This book was written after a Buzzfeed article detailing Nico Walker's life (soldier in Iraq, has PTSD, comes home gets hooked on heroin, starts robbing banks to fuel heroin habit, goes to jail) piqued the interest of a book editor, who began pursuing him to write a book. So this is basically a fictionalized version of Walker's own story. Which is one of the problems I have with it. Where is the line betwee
Kelly (and the Book Boar)
What in the Holden Caulfield did I just read?????

I picked up Cherry after seeing the extremely stylized and eye-catching trailer for the Apple + film starring Spiderman and brought to life by the gentlemen who also introduced me to some of my best fictional friends via Community and Arrested Development . . .

The movie looked intriguing, but at some point I have to put my foot down when it comes to all of these subscription streaming services, so Apple got the ixnay and I went to the lib
“There was nothing better than to be young and on heroine. . . . You could kill yourself real slow and feel like million dollars.”

Cherry by Nico Walker takes you right into the heart of America’s heroine epidemic. Best described as an auto-fiction, this novel is part memoir, part fiction. Although I am not sure where the line is between fact and fiction is I did learn that Nico Walker struggled with opioid addiction, served in the Army as a Medic and is presently incarcerated. This book has got
Jan 21, 2019 rated it it was ok  ·  review of another edition
If you’ve thought to yourself “I wish Trainspotting were set in Ohio with double the testosterone and half the wit,” you might find this book something other than tedious. Not for me.
Jan 30, 2019 rated it really liked it  ·  review of another edition
Author Nico Walker grew up the son of affluent parents in Ohio, spent 11 months in Iraq pulling in more than 200 missions as a woefully under-qualified Army medic and returned to develop a heroin addiction which led to a string of 11 bank robberies in a 4 month span, stealing about $40K to feed the habit before inevitably being caught. He's currently spending 11 years at the Federal Correctional institution in Ashland Kentucky where he wrote Cherry. And despite the author's note proceeding the w ...more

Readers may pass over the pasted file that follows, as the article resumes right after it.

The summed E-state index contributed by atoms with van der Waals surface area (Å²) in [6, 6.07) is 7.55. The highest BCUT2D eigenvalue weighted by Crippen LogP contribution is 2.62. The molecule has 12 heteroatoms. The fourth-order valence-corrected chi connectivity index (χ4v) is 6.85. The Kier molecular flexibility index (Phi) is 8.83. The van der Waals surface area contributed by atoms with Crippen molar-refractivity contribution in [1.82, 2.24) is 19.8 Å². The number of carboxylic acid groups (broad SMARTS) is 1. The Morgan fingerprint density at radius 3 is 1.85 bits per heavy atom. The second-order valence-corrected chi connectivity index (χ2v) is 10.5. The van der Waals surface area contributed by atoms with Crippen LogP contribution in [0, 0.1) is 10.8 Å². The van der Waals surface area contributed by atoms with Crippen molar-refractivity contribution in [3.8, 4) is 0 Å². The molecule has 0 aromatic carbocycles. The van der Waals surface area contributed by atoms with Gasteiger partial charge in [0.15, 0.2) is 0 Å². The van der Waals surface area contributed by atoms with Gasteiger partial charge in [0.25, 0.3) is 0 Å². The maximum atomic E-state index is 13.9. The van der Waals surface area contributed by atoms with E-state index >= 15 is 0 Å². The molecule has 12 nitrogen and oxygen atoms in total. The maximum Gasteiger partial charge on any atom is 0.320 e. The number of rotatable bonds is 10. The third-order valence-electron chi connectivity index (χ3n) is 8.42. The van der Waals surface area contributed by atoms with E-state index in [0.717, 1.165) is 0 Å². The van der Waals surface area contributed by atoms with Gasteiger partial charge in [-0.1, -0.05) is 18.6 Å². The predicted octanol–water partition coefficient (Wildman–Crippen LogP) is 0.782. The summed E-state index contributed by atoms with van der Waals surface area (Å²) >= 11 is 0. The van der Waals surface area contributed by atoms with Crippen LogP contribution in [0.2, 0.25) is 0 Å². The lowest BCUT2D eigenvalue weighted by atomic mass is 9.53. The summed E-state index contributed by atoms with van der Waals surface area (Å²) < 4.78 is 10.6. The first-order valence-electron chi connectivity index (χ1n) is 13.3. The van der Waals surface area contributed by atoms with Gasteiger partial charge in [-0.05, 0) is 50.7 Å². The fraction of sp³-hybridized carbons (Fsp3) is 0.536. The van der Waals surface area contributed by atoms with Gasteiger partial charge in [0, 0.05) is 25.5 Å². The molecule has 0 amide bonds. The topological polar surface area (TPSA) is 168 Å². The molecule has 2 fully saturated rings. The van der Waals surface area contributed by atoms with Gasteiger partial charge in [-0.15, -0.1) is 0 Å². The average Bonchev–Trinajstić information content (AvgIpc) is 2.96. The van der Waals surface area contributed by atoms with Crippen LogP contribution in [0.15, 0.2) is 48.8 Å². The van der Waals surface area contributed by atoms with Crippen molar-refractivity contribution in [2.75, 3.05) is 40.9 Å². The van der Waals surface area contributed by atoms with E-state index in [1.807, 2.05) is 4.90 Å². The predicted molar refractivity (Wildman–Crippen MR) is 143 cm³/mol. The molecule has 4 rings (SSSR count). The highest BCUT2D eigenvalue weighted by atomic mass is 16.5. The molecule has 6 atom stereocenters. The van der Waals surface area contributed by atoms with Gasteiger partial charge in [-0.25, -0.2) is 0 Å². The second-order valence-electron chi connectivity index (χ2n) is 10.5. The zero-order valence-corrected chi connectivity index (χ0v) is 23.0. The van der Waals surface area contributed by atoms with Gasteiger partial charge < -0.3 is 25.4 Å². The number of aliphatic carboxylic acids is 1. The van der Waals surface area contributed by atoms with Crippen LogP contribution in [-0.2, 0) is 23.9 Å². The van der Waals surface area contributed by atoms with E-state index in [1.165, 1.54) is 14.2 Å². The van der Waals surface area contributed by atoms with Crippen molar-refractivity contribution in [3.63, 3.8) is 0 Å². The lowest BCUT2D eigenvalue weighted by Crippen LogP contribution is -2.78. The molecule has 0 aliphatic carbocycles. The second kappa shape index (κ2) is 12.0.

Nov 20, 2018 rated it it was ok  ·  review of another edition
Shelves: war, crime
Nico Walker's Cherry is a book whose gestation is more interesting than the book itself. Imagine Trainspotting without a sense of humor. Or a boring Requiem for a Dream. I didn't hate the book (2 stars, yo), and it certainly has a blunt, fist-to-the-gut appeal. But it's also sort of the literary equivalent of a model train set, where the first couple loops around the track are kinda cool – the train goes through a tunnel! the buildings light up! look at all the little people! – but that's all it ...more
Katie Long
Dec 06, 2018 rated it really liked it  ·  review of another edition
I can’t believe I’m giving this so many stars! This book really challenged me. It is autobiographical fiction and the main character is awful. He is misogynistic, racist, selfish, and has no appreciation for the privilege that he was born into and foolishly squanders, but he does have a story to tell. An important and devastating one, about the realities of war, especially as we know it now, and its aftermath. I fully understand why many readers would bail, or skip it altogether, his language an ...more
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The Wild Detectiv...: Nico Walker's Cherry 3 40 Jan 26, 2021 04:28PM  

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Nico Walker is originally from Cleveland. He served as a medic on more than 250 missions in Iraq. Currently he has two more years of an eleven-year sentence for bank robbery. Cherry is his debut novel.

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“It's not that I'm dumb to the beauty of things. I take all the beautiful things to heart, and they fuck my heart till I about die from it.” 30 likes
“He said, “You look mentally ill.”
I said, “I am. Let’s go.”